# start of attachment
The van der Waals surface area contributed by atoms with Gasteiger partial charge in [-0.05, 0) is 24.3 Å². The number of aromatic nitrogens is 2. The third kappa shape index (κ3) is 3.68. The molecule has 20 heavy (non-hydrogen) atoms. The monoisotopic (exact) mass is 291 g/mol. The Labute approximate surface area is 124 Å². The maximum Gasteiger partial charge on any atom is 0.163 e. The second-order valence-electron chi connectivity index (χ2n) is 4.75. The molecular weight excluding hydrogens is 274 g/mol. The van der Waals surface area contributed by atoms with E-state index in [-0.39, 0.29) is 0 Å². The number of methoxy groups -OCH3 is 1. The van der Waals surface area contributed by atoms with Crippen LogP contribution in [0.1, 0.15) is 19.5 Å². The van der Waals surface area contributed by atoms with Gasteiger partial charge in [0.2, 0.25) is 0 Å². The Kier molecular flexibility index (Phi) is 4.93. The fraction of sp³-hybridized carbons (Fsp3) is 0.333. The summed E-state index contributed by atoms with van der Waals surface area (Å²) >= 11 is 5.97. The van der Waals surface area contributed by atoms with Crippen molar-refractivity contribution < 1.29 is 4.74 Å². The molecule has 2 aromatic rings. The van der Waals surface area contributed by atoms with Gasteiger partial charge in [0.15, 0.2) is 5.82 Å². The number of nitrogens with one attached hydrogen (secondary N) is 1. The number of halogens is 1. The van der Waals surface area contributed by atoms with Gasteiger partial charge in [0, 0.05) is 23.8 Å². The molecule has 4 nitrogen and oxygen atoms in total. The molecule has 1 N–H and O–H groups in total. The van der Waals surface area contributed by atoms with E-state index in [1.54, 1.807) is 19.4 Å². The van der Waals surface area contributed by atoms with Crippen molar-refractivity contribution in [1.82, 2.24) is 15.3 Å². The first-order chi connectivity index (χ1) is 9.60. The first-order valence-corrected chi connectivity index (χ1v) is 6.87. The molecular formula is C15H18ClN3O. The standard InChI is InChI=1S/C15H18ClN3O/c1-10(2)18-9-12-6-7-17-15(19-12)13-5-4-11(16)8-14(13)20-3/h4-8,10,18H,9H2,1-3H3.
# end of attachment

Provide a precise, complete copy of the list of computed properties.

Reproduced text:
The van der Waals surface area contributed by atoms with Gasteiger partial charge in [-0.05, 0) is 24.3 Å². The number of aromatic nitrogens is 2. The third kappa shape index (κ3) is 3.68. The molecule has 20 heavy (non-hydrogen) atoms. The monoisotopic (exact) mass is 291 g/mol. The Labute approximate surface area is 124 Å². The maximum Gasteiger partial charge on any atom is 0.163 e. The second-order valence-electron chi connectivity index (χ2n) is 4.75. The molecular weight excluding hydrogens is 274 g/mol. The van der Waals surface area contributed by atoms with E-state index in [-0.39, 0.29) is 0 Å². The number of methoxy groups -OCH3 is 1. The van der Waals surface area contributed by atoms with Crippen LogP contribution in [0.1, 0.15) is 19.5 Å². The van der Waals surface area contributed by atoms with Gasteiger partial charge in [0.2, 0.25) is 0 Å². The Kier molecular flexibility index (Phi) is 4.93. The fraction of sp³-hybridized carbons (Fsp3) is 0.333. The summed E-state index contributed by atoms with van der Waals surface area (Å²) >= 11 is 5.97. The van der Waals surface area contributed by atoms with Crippen molar-refractivity contribution < 1.29 is 4.74 Å². The molecule has 2 aromatic rings. The van der Waals surface area contributed by atoms with Gasteiger partial charge in [0.15, 0.2) is 5.82 Å². The number of nitrogens with one attached hydrogen (secondary N) is 1. The number of halogens is 1. The van der Waals surface area contributed by atoms with Gasteiger partial charge in [0, 0.05) is 23.8 Å². The molecule has 4 nitrogen and oxygen atoms in total. The molecule has 1 N–H and O–H groups in total. The van der Waals surface area contributed by atoms with E-state index in [1.54, 1.807) is 19.4 Å². The van der Waals surface area contributed by atoms with Crippen molar-refractivity contribution in [1.82, 2.24) is 15.3 Å². The first-order chi connectivity index (χ1) is 9.60. The first-order valence-corrected chi connectivity index (χ1v) is 6.87. The molecular formula is C15H18ClN3O. The standard InChI is InChI=1S/C15H18ClN3O/c1-10(2)18-9-12-6-7-17-15(19-12)13-5-4-11(16)8-14(13)20-3/h4-8,10,18H,9H2,1-3H3.